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Why Do You Want to be Healthy?

UW Health physician Dr. Lisa Grant helps patients figure out why they want to be healthy


It's time to rethink all those standard New Year's health resolutions — lose a few pounds, exercise more, lower your cholesterol, eat less junk, etc. — and ask yourself "why?" What do you want your health for? What will good health help you achieve?


That's the approach UW Health physician Lisa Grant, DO, takes when she sees patients. In addition to the usual questions about health history, Grant asks patients about their favorite hobbies, the important people in their lives, what keeps them going, what they're most excited about, and their life goals. They're the same questions she asks herself from time to time.


What Gives Your Life Meaning?


"What are the things that give our lives meaning and purpose?" says Grant, who worked as a psychotherapist before becoming a physician. "Health is not an end in and of itself; it's a vehicle to connect with all the things that give you meaning in your life."


Take the middle-aged man who smokes, doesn't eat well and is overweight. Grant's health advice can fall on deaf ears until she probes about his life goals.

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"Health as an end point really doesn't mean a lot to some of us," she says. "But ask about their health purpose, and a lot of patients will say things like, 'I want to be there for my kids, I want to be a good example, I want to see my kids graduate from high school, I want to enjoy my retirement with my spouse.' And people start to realize that some of their health behaviors aren't compatible with those goals. It helps people get motivated to make more positive changes."


But it's not just a trick to get patients to reform unhealthy habits. Understanding what drives patients' quality of life helps doctors do their job better, Grant points out. That's why in 2014 UW Health added a line about patients' health goals to the top of the electronic health record. "We don't want to see patients as a sum of their problems; we want to see them as healthy and whole," Grant says.


Of course, it can be easy to lose sight of big-picture questions if you have a pressing medical complaint or you or your doctor is short on time. So what do you do if your doctor doesn't ask you those sorts of questions?


"As patients, we have to be a real advocate for ourselves when we go to the doctor. You can say, 'I want to make sure you know about my health goal," Grant suggests.


Tips to Find and Use Your Health Purpose


While some patients know the answers to these questions instantly, others might want to reflect before arriving in the doctor's office. Grant offers these tips for finding and using your health purpose to your advantage:

  • "Ask yourself, and then ask yourself again," she suggests. "How do you want to live your life going forward and how is your health a vehicle in getting there?" You might want to try journaling about it.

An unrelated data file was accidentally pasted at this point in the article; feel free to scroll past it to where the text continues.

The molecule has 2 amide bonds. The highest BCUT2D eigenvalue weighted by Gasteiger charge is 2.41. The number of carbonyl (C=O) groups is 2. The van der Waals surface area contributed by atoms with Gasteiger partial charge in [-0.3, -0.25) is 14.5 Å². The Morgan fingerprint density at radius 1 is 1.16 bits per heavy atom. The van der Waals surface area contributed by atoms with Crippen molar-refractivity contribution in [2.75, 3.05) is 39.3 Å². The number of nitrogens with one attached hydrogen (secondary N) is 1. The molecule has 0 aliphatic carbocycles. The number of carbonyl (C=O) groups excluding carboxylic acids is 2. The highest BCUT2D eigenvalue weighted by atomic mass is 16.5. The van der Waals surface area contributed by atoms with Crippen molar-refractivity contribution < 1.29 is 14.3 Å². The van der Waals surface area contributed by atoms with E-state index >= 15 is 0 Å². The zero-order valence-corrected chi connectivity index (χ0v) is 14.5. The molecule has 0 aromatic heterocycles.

• Use your imagination to picture your goals. "When you're at your best, what does that look like? If you were to imagine having this rich retirement with your spouse, what might that look like?" she says.

  • Think about specifics. Do you want to be a more fun and active parent or spouse? Do you want to learn new things and travel the world? Do you want to continue a favorite physical activity that brings you joy? What specific elements make up your best life?

  • Verbalize your goals with your doctor and loved ones. "Change tends to happen through verbalization and not just from listening to me blabber on about high cholesterol," Grant says. "There is a lot of data that if you can get patients to verbalize a health-related change, the chance of them making that change goes up significantly." Sharing your goals can help you recruit cheerleaders and feel more accountable.

  • Ask yourself what you're already doing well that's putting you on the path toward your goal. There's usually something, and it's important to recognize your health strengths as well as areas of improvement, Grant says.

  • With your goals in mind, work with your doctor on a sustainable health improvement plan. "Let's say you're overweight and your cholesterol is high, and you want to have a long, healthy and active retirement," Grant says. "You can see your behaviors of being sedentary and not eating right are not going to support that goal." Your doctor can help you come up with a health plan that's right for you.

  • Revisit your health purpose in case it changes. "If you can periodically consider what you want your health for, it's a way to start living with more intentionality," Grant says. And that's something that will long outlive your average New Year's resolution.


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Date Published: 01/15/2016

News tag(s):  wellnesslisa m granthealthy living

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